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Neoplasia (New York, N.Y.)

NF-κB p65 Overexpression Promotes Bladder Cancer Cell Migration via FBW7-Mediated Degradation of RhoGDIα Protein.


PMID 28772241

Abstract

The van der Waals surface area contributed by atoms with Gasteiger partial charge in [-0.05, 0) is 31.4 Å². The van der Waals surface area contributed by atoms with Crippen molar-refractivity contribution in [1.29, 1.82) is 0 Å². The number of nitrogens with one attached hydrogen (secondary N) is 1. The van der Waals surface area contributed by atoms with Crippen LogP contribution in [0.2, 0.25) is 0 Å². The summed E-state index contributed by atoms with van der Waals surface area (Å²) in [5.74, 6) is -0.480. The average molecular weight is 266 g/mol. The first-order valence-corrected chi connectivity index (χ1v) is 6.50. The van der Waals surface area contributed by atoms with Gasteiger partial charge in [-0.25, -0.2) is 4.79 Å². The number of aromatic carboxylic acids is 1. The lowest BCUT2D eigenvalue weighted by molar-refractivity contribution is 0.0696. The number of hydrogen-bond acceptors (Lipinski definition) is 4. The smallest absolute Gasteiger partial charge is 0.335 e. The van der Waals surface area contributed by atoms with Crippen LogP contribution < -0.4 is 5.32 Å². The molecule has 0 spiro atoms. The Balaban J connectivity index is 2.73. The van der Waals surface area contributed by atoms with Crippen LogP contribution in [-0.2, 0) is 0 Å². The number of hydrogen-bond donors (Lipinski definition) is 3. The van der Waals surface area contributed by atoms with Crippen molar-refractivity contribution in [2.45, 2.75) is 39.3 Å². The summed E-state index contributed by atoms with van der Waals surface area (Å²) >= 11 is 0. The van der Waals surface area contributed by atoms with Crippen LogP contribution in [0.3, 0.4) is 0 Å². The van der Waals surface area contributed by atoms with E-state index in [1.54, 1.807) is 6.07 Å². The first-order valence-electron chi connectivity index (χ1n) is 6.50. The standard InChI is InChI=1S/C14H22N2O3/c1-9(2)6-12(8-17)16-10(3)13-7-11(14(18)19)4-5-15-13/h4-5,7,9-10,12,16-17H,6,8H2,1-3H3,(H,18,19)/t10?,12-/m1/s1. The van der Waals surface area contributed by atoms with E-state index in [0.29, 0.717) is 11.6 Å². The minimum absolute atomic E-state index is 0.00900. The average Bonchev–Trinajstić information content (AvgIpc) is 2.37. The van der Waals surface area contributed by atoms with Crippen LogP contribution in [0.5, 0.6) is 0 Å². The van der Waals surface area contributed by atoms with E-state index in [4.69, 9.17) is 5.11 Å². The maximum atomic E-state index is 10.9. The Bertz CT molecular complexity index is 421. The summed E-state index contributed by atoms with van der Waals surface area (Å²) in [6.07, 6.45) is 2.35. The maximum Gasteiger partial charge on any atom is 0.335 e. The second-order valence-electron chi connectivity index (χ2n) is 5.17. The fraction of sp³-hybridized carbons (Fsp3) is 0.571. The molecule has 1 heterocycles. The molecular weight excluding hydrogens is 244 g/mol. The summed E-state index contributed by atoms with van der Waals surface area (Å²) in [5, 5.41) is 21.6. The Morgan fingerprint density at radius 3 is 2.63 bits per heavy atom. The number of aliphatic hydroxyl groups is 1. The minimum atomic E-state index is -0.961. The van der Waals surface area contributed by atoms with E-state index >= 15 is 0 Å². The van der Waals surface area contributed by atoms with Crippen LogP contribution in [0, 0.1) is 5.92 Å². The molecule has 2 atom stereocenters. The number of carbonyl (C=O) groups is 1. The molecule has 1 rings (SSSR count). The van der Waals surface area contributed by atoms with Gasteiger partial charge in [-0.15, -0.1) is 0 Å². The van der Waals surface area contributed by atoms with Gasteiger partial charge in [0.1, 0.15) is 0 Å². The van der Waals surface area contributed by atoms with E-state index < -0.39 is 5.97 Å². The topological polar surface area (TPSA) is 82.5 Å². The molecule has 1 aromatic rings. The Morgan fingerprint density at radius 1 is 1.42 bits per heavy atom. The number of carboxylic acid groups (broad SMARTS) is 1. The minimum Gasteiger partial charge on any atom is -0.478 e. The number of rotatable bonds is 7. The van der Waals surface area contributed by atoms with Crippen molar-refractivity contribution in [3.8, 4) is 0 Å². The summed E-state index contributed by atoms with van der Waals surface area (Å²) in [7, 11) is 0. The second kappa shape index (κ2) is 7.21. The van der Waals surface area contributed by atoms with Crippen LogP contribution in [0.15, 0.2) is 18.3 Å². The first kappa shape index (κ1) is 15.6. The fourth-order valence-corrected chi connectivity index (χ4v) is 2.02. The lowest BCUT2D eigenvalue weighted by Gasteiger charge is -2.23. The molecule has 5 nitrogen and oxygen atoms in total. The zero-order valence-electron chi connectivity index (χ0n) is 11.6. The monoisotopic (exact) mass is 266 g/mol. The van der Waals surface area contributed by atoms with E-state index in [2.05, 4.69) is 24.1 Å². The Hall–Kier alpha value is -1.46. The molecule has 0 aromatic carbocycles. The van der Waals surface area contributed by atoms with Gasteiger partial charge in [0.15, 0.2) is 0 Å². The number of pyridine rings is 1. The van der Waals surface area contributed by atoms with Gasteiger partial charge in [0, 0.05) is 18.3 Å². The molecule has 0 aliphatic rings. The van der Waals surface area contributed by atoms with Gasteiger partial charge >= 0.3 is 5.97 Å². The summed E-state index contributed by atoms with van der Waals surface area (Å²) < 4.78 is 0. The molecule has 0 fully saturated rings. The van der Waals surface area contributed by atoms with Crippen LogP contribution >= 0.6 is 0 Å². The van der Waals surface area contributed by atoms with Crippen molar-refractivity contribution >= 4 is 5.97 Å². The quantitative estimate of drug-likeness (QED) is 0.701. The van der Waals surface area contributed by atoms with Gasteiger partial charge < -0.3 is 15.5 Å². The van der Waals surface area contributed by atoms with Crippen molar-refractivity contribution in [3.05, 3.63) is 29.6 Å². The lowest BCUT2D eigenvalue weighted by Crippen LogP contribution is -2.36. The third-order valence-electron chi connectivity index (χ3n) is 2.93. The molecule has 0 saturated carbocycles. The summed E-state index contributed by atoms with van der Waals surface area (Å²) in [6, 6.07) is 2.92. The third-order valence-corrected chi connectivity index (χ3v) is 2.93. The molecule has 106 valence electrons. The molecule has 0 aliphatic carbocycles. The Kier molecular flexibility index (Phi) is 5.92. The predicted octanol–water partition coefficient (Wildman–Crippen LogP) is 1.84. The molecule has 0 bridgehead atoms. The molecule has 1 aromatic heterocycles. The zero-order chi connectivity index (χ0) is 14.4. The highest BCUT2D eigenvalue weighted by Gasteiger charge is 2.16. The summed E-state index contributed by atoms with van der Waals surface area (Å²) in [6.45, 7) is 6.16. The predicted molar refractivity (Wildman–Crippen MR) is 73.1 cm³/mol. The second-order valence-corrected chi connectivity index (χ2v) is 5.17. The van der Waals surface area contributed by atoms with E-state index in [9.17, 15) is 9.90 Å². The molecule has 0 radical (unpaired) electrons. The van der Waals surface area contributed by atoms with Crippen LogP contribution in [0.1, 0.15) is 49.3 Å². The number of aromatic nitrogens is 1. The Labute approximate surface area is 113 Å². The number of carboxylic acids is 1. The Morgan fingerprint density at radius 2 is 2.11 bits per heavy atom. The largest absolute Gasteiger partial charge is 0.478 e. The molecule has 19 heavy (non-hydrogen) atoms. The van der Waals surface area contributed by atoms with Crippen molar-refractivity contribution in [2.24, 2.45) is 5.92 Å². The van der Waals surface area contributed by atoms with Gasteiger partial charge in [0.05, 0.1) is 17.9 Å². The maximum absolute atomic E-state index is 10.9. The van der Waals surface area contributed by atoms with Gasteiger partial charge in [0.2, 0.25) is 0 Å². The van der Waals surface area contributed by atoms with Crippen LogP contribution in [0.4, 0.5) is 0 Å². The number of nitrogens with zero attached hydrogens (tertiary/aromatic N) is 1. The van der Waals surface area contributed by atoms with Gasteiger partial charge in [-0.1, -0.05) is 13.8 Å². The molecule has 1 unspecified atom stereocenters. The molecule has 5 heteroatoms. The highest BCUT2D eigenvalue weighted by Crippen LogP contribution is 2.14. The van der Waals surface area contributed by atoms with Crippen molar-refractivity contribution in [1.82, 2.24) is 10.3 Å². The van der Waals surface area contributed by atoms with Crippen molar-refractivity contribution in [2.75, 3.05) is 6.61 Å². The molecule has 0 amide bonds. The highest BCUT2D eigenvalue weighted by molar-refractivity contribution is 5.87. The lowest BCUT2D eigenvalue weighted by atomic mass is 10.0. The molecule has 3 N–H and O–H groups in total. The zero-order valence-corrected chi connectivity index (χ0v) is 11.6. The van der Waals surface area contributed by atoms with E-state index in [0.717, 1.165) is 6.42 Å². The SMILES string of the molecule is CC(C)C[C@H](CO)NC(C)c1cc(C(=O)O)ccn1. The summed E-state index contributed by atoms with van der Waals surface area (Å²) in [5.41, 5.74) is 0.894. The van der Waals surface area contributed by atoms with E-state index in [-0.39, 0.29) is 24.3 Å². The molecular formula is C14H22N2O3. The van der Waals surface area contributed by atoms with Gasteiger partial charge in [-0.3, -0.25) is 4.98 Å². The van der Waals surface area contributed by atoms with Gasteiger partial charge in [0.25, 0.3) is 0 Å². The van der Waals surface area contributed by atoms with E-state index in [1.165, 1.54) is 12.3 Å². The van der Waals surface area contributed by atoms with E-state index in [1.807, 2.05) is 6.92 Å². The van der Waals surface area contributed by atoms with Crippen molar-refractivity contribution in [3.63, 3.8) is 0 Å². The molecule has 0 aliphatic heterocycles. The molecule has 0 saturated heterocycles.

Since invasive bladder cancer (BC) is one of the most lethal urological malignant tumors worldwide, understanding the molecular mechanisms that trigger the migration, invasion, and metastasis of BC has great significance in reducing the mortality of this disease. Although RelA/p65, a member of the NF-kappa B transcription factor family, has been reported to be upregulated in human BCs, its regulation of BC motility and mechanisms have not been explored yet. NF-κBp65 expression was evaluated in N-butyl-N-(4-hydroxybutyl)-nitrosamine (BBN)-induced high invasive BCs by immunohistochemistry staining and in human BC cell lines demonstrated by Western Blot. The effects of NF-κBp65 knockdown on BC cell migration and invasion, as well as its regulated RhoGDIα and FBW7, were also evaluated in T24T cells by using loss- and gain-function approaches. Moreover, the interaction of FBW7 with RhoGDIα was determined with immunoprecipitation assay, while critical role of ubiquitination of RhoGDIα by FBW7 was also demonstrated in the studies. p65 protein was remarkably upregulated in the BBN-induced high invasive BCs and in human BC cell lines. We also observed that p65 overexpression promoted BC cell migration by inhibiting RhoGDIα expression. The regulatory effect of p65 on RhoGDIα expression is mediated by its upregulation of FBW7, which specifically interacted with RhoGDIα and promoted RhoGDIα ubiquitination and degradation. Mechanistic studies revealed that p65 stabilizing the E3 ligase FBW7 protein was mediated by its attenuating pten mRNA transcription. We demonstrate that p65 overexpression inhibits pten mRNA transcription, which stabilizes the protein expression of ubiquitin E3 ligase FBW7, in turn increasing the ubiquitination and degradation of RhoGDIα protein and finally promoting human BC migration. The novel identification of p65/PTEN/FBW7/RhoGDIα axis provides a significant insight into understanding the nature of BC migration, further offering a new theoretical support for cancer therapy.